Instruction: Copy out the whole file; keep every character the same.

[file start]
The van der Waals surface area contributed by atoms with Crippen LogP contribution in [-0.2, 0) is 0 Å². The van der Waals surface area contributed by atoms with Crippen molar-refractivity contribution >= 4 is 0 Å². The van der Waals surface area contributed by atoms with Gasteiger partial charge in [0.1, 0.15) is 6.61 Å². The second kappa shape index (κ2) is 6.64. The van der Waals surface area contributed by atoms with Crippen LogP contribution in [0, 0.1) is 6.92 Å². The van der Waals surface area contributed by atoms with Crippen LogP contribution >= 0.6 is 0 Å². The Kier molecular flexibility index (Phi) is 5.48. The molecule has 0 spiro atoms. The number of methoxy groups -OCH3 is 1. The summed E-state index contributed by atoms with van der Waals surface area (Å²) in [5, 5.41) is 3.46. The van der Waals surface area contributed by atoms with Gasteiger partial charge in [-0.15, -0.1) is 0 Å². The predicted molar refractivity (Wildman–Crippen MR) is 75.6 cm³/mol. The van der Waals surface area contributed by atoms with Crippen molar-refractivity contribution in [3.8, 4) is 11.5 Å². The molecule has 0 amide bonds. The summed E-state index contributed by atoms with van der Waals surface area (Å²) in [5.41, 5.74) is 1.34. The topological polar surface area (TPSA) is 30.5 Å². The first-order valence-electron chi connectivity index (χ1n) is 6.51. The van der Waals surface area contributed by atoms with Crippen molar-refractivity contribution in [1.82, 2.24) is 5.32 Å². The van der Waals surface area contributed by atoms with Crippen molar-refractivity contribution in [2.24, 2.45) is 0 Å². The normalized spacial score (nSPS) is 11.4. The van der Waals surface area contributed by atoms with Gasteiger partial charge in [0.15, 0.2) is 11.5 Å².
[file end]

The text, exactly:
The van der Waals surface area contributed by atoms with Crippen LogP contribution in [-0.2, 0) is 0 Å². The van der Waals surface area contributed by atoms with Crippen molar-refractivity contribution >= 4 is 0 Å². The van der Waals surface area contributed by atoms with Gasteiger partial charge in [0.1, 0.15) is 6.61 Å². The second kappa shape index (κ2) is 6.64. The van der Waals surface area contributed by atoms with Crippen LogP contribution in [0, 0.1) is 6.92 Å². The van der Waals surface area contributed by atoms with Crippen LogP contribution >= 0.6 is 0 Å². The Kier molecular flexibility index (Phi) is 5.48. The molecule has 0 spiro atoms. The number of methoxy groups -OCH3 is 1. The summed E-state index contributed by atoms with van der Waals surface area (Å²) in [5, 5.41) is 3.46. The van der Waals surface area contributed by atoms with Gasteiger partial charge in [-0.15, -0.1) is 0 Å². The predicted molar refractivity (Wildman–Crippen MR) is 75.6 cm³/mol. The van der Waals surface area contributed by atoms with Crippen molar-refractivity contribution in [3.8, 4) is 11.5 Å². The molecule has 0 amide bonds. The summed E-state index contributed by atoms with van der Waals surface area (Å²) in [5.41, 5.74) is 1.34. The topological polar surface area (TPSA) is 30.5 Å². The first-order valence-electron chi connectivity index (χ1n) is 6.51. The van der Waals surface area contributed by atoms with Crippen molar-refractivity contribution in [1.82, 2.24) is 5.32 Å². The van der Waals surface area contributed by atoms with Crippen molar-refractivity contribution in [2.24, 2.45) is 0 Å². The normalized spacial score (nSPS) is 11.4. The van der Waals surface area contributed by atoms with Gasteiger partial charge in [0.15, 0.2) is 11.5 Å².